News Article | November 25, 2015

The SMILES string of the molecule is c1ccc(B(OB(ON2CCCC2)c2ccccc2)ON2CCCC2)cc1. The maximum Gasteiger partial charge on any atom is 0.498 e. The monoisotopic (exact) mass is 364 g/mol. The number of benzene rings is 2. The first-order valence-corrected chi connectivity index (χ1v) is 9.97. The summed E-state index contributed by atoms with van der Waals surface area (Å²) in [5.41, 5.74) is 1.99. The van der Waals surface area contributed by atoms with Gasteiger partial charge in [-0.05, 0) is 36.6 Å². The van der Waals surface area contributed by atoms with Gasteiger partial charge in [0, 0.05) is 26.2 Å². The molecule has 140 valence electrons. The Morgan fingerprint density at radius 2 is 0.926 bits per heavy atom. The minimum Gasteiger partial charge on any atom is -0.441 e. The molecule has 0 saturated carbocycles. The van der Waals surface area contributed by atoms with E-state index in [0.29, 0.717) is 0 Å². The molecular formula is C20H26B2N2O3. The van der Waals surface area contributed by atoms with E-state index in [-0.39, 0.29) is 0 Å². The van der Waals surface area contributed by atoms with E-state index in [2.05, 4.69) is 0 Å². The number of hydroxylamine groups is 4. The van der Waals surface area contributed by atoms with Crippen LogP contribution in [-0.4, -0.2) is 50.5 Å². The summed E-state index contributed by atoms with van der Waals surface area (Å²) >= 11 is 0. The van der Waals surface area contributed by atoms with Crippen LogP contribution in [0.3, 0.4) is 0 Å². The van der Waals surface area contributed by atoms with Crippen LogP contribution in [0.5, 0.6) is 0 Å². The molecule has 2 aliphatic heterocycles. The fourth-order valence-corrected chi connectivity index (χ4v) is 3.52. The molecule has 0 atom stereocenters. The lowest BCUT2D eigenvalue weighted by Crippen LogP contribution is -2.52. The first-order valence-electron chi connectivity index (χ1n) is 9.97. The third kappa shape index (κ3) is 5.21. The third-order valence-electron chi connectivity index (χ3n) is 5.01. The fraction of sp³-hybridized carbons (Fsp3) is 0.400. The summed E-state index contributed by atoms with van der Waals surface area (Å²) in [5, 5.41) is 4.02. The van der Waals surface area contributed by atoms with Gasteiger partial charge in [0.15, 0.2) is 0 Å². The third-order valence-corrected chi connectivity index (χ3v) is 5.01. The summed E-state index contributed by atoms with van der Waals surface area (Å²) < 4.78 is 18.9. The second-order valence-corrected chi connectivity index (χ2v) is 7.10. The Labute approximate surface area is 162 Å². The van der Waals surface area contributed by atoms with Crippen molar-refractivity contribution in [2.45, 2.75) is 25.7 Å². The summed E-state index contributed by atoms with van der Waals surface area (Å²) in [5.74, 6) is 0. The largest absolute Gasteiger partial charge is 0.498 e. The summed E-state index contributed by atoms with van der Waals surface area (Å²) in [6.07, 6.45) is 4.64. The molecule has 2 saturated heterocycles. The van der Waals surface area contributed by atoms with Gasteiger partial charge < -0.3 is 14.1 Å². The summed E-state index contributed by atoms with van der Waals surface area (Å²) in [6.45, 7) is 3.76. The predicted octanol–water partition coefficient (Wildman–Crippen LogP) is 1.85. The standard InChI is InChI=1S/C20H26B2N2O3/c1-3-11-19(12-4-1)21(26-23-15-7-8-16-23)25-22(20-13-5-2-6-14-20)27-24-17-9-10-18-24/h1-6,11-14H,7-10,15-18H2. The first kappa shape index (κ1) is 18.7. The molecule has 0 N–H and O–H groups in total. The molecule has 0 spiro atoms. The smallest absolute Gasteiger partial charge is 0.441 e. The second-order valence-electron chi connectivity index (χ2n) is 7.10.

Whalers fined An Australian court fined a Japanese company Aus$1 million (US$724,000) on 18 November and found the firm to be in contempt of court for killing minke whales in an area declared a sanctuary by Australia. According to the animal-protection organization Humane Society International (HSI), which, along with the Environmental Defender’s Office, brought the case against the firm Kyodo Senpaku Kaisha, this is one of the largest fines issued under Australian conservation law. The company caught whales in four different years, despite a 2008 injunction against the practice, says the HSI. Climate repeals The US Senate voted on 17 November to repeal a pair of regulations by the Environmental Protection Agency that would limit carbon emissions from new and existing power plants. Votes on both rules were led by Republicans and passed by a margin of 52–46; the House of Representatives is considering similar resolutions. Coming just two weeks before the United Nations climate summit in Paris, the resolutions are largely symbolic. US President Barack Obama promised to veto both repeals, and supporters do not have the two-thirds majority needed to override a veto. Tasmanian devils returned to the wild Tasmania has 39 more wild devils, after the latest batch of healthy individuals was released from the Devils Ark Santuary (pictured is manager Dean Reid) onto the Forestier Peninsula on 18 November. The area was cleared of Tasmanian devils (Sarcophilus harrisii) after an infectious cancer that is devastating populations of the endangered animals was detected there in 2004. A ‘devil-proof fence’ has now been installed to prevent the new, healthy population from mixing with animals afflicted with the deadly and infectious devil facial tumour disease. Statoil Arctic exit Norwegian energy company Statoil announced on 17 November that it would cease exploration for gas and oil in Alaska’s Chukchi Sea. The decision comes just over a month after Royal Dutch Shell suspended its own exploration off the Alaskan coast, citing regulatory uncertainty and a disappointing survey of the area’s fossil-fuel prospects. The Statoil decision sees the company exit early from 16 leases that were set to expire in 2020. L’Aquila verdict Italy’s highest court of appeal on 20 November upheld a decision to acquit 6 seismologists accused of manslaughter in regard to the 2009 L’Aquila earthquake, which killed more than 300 people. Prosecutors claimed that the scientists misled townspeople about the risk, leading them to stay in their homes instead of seeking safety. The scientists were originally given six-year prison sentences, but an appeals court in L’Aquila acquitted them last November, and reduced to two years the sentence of Bernardo De Bernardinis, former deputy director of the Italian Civil Protection Department, who was also convicted. De Bernardinis’s reduced sentence was upheld; he still faces a separate charge of manslaughter. Ebola setback In a setback to efforts to end the Ebola epidemic in West Africa, the World Health Organization announced three new cases of the disease in Liberia on 20 November. One of those individuals, a 15-year-old boy, died on 23 November. The country had been declared Ebola-free on 3 September. Sierra Leone was declared Ebola-free on 7 November, and the last case in Guinea was reported on 29 October, leading to hopes that the epidemic, which began in December 2013, might finally be nearing an end. Pandemic report A panel of physicians, scientists and policy experts has called for major reforms to the World Health Organization and other international health-response systems following the Ebola epidemic that has killed more than 11,000 people. The panel, convened by Harvard University in Cambridge, Massachusetts, and the London School of Hygiene and Tropical Medicine, released its report on 22 November (S. Moon et. al. Lancet http://doi.org/9gf; 2015). It also recommends measures to improve prevention, detection and response to outbreaks, and to speed research on diseases that cause them. See go.nature.com/jxxvs6 for more. Rare rhino dies Northern white rhinoceroses (Ceratotherium simum cottoni) are one step closer to extinction, after a 41-year-old female named Nola had to be put down after surgery at the San Diego Zoo Safari Park in California on 22 November. The last three remaining individuals — two females that cannot reproduce naturally and a male with a low sperm count — live at Ol Pejeta Conservancy in Kenya. Conservationists hope that the species can be saved through assisted reproduction techniques, using southern white rhinos (Ceratotherium simum simum) as surrogates. CRISPR cress The Swedish Board of Agriculture on 17 November told two Swedish universities that they do not need special approval for field trials of some cress (Arabidopsis, pictured) varieties mutated by the CRISPR–Cas9 gene-editing technique. In June, the European Commission had asked European Union member states to hold back on such rulings until it makes its own proposals on how to regulate organisms modified by new genetic techniques. But the Swedish authority said decisions needed to be made now, so that trials can be prepared for the next growing season. Chimps retired The US National Institutes of Health (NIH) is ceasing its chimpanzee-research programme altogether, two years after retiring most of its chimps. In a 16 November e-mail to the agency’s administrators, NIH director Francis Collins announced that the 50 NIH-owned animals that remain available for research will be sent to sanctuaries. The agency will also develop a plan to phase out NIH support for the remaining chimps that are supported, but not owned, by the NIH. See page 422 for more. Coal curbs The Organisation for Economic Co-operation and Development agreed on 18 November to restrict public financing for coal-fired power plants. Two years in the making, the agreement removes support for large, low-efficiency coal-fired plants while maintaining support for medium-sized, high-efficiency plants in countries facing energy shortages, and for small, less-efficient plants in the poorest countries. The restrictions will not apply to any coal-fired plants that are equipped to capture and store carbon emissions. UK research review A tensely awaited report into the future of the major UK research-funding agencies, released on 19 November, suggests the creation of a powerful umbrella organization called Research UK to manage the agencies. The review was led by Nobel-prizewinning geneticist Paul Nurse. Many scientists feared that it would recommend a total merger of the research councils, which collectively distribute some £3 billion (US$4.6 billion) of government research funding each year. Nurse recommends that Research UK be led by an experienced researcher, who would in effect be boss of the heads of the seven discipline-based councils. See go.nature.com/2rwzeu for more. Mega-merger Two major pharmaceutical firms are to merge in a US$160-billion deal, they announced on 23 November. Pfizer of New York will combine with Allergan, based in Dublin, in a merger that is expected to be completed by the end of 2016. The resulting firm will be named Pfizer but will be headquartered in Dublin — providing a significant tax break for the US firm — and will have more than 100 medicines in mid-to-late-stage development. The availability of antiretroviral drugs for HIV has increased women’s lifespans more than men’s in KwaZulu Natal in South Africa, concludes a study of more than 98,000 people (J. Bor et al. PLoS Med. 12, e1001905; 2015). Since free antiretroviral treatment became available in South Africa in 2004, declines in life expectancy have reversed for both genders. But progress is uneven, with women gaining more years of life than men. The authors recommend that HIV outreach activities be targeted to men. 30 November The leaders of the world’s nations gather to broker a climate deal at the United Nations’ Paris Climate Change Conference. nature.com/parisclimate 2 December The European Space Agency’s LISA Pathfinder satellite, which will hunt for gravitational waves, launches from Kourou, French Guiana. go.nature.com/rxrzuc